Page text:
By Rob Ficiur
Elaine Ell – a four time Paralympic thlete with two bronze medals and a two time Stanley Cup champion when working on the Edmonton Oilers staff, was one of Bow Island and area’s greatest volunteers. I was surprised how deeply I felt the loss when I heard last week that she had passed away.
Every time I saw Elaine we had to (and yes we just had to) visit about one of her two favorite sports – the Edmonton Oilers or the Toronto Blue Jays. Whether it was a two minute “What do you think about the team now?” or a lengthy analysis of the team where we did our best to “solve” the problems facing the teams.
When it came community service Elaine wanted to bring the world to Bow Island. She had a vision of a signature event every weekend from May to September in our area. Even with her high hopes, she knew we had to start small and work our way up to drawing people to our community through simple events like ball tournaments. Running parallel to these events could be cook offs that would bring more of the community together.
Elaine Ell participated in the Paralympic Games from 1976 to 1988. She won two bronze medals in the 1976 Toronto games for Javelin Throw and Pentathlon. All together she owned over 100 medals in the various national and international competitions she attended. Her first international event was in Argentina in 1969. She retired after the 1988 Seoul, South Korea Paralympics. Elaine won the Stan Stronge Memorial in 1995. The Stan Stronge Award is given to an athlete who demonstrates commitment to wheelchair sports as well as to the community on a local, provincial, national and international scale.
Elaine’s participation in wheel chair basketball indirectly got her a job with the Edmonton Oilers. She first met Glenn Sather when he played with the Edmonton Oil Kings (1962-63 season). Years later Elaine was on a flight to Minnesota for wheel chair basketball. The Oilers were on the plane heading to play the North Stars. She suggested to Glen that they hire her to work for the team. They did.
Elaine’s main job was to set up interviews for the media with players. When the Oilers were the new and rising stars in the early 1980’s there were many media requests for interviews. She also made sure that the Oilers’ game notes were ready for the media before each game. This including updating the statistics and injuries. Elaine wrote articles for the Oilers’ Game Day magazine and made public speaking presentations for and about the Oilers. This demanding job often kept her at the rink late at night then she had to be back in morning to prepare for the next game.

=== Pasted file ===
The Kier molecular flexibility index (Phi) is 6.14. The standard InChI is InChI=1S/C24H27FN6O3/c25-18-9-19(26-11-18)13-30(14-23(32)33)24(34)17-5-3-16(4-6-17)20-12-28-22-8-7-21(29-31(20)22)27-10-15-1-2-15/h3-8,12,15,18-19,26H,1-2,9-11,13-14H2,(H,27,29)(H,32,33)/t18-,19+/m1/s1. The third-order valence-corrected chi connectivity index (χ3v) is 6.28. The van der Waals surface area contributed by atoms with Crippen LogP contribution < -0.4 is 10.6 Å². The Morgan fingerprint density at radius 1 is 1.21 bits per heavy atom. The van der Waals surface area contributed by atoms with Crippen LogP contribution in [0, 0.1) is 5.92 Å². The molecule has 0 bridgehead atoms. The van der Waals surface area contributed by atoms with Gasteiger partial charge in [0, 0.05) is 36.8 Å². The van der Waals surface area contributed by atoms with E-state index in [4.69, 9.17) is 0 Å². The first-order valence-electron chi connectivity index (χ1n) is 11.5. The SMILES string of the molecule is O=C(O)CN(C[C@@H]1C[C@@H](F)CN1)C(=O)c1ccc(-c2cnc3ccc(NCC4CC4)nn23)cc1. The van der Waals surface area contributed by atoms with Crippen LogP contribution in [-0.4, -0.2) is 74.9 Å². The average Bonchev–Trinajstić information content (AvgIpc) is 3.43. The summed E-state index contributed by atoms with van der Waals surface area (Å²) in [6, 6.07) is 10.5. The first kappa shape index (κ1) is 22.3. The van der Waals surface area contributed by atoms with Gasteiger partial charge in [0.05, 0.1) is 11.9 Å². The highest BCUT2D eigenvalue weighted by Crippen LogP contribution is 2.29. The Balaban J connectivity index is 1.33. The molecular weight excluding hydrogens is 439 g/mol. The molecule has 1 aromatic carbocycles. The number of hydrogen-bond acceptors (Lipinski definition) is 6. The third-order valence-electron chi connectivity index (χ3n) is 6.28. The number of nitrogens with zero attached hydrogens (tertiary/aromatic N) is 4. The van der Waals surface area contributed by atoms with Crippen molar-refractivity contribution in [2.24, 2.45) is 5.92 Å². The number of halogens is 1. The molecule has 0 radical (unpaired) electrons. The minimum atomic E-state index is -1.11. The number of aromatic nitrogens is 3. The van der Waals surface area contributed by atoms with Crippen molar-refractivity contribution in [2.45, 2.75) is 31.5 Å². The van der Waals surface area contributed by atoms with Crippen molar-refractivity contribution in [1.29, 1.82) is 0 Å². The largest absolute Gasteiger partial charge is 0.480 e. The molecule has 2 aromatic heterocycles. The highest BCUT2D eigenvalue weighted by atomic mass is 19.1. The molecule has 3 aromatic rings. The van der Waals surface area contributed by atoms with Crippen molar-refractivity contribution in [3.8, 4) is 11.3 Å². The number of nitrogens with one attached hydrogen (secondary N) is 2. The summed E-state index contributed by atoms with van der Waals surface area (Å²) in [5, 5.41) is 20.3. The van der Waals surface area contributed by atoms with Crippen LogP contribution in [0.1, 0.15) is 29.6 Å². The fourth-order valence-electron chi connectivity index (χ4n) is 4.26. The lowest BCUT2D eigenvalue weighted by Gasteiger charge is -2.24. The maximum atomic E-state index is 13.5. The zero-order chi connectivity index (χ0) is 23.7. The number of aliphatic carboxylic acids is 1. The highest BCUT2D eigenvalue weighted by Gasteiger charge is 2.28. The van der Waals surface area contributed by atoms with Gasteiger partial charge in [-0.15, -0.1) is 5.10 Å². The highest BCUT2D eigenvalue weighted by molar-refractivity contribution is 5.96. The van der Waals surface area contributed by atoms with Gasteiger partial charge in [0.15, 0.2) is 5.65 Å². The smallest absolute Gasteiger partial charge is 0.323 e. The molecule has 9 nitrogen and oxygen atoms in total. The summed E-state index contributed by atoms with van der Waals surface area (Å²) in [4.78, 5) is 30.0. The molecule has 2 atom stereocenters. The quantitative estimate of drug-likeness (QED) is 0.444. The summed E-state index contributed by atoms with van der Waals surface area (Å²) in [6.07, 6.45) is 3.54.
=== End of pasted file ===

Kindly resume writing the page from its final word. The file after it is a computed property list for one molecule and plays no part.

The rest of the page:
Last October, Elaine was thrilled to be invited the celebrate the 30th anniversary of the Edmonton Oilers first Stanley Cup. Though she has not worked for the Oilers for more than two decades, they sent her a written invitation to the celebration. Kevin Lowe, the Oilers’ President, emailed Elaine to invite her to a reception for the team and staff at his home.
During the wonderful three day event the Oilers officials treated her as if she was still a member of the team. She was touched when Kevin Lowe and Wayne Gretzky thanked her by name for her role in the team. Being an avid sports fan she still did not hesitate to give General Manager Craig McTavish advice “[Rookie] defensemen (and top prospects) Darnell Nurse and Oscar Klefbom should be in the minor leagues if they are not going to play regularly with the Oilers.” She was impressed the MacTavish listened to her opinion.
With the Oilers going through another losing season, it was easy for arm chair experts to bash the team leaders. Elaine was more tolerant than the average fan partly because she knows Team President Kevin Lowe and General Manager Craig MacTavish as people. She also knew how hard they work at their jobs.
The last time I saw Elaine was in February. Baseball spring training was about to start, and I wanted to know how she thought the 2015 Toronto Blue Jays were going to do. Who was going to be their closer and second basemen and why? On that day I was in a hurry to get somewhere else and I thought we would chat later. Looking back my rushing and hurry were not that important – I should have taken the time to chat.
The next time the Blue Jays and the Oilers make the playoffs and the later win a championship, I will automatically think of Elaine. I don’t know if they watch hockey and baseball in heaven – but if they do she will have been cheering on her teams to victory.
I wrote this article the day of Elaine’s funeral. Around 6:15 that night, as I finished writing this this article I checked the NHL website and was shocked to see that Elaine’s Edmonton Oilers just won the 2015 Draft Lottery. The Oilers had an 11.5% chance of winning this draft (and then drafting Connor McDavid the next NHL superstar).I thought of Elaine – and how she must be cheering again for her team.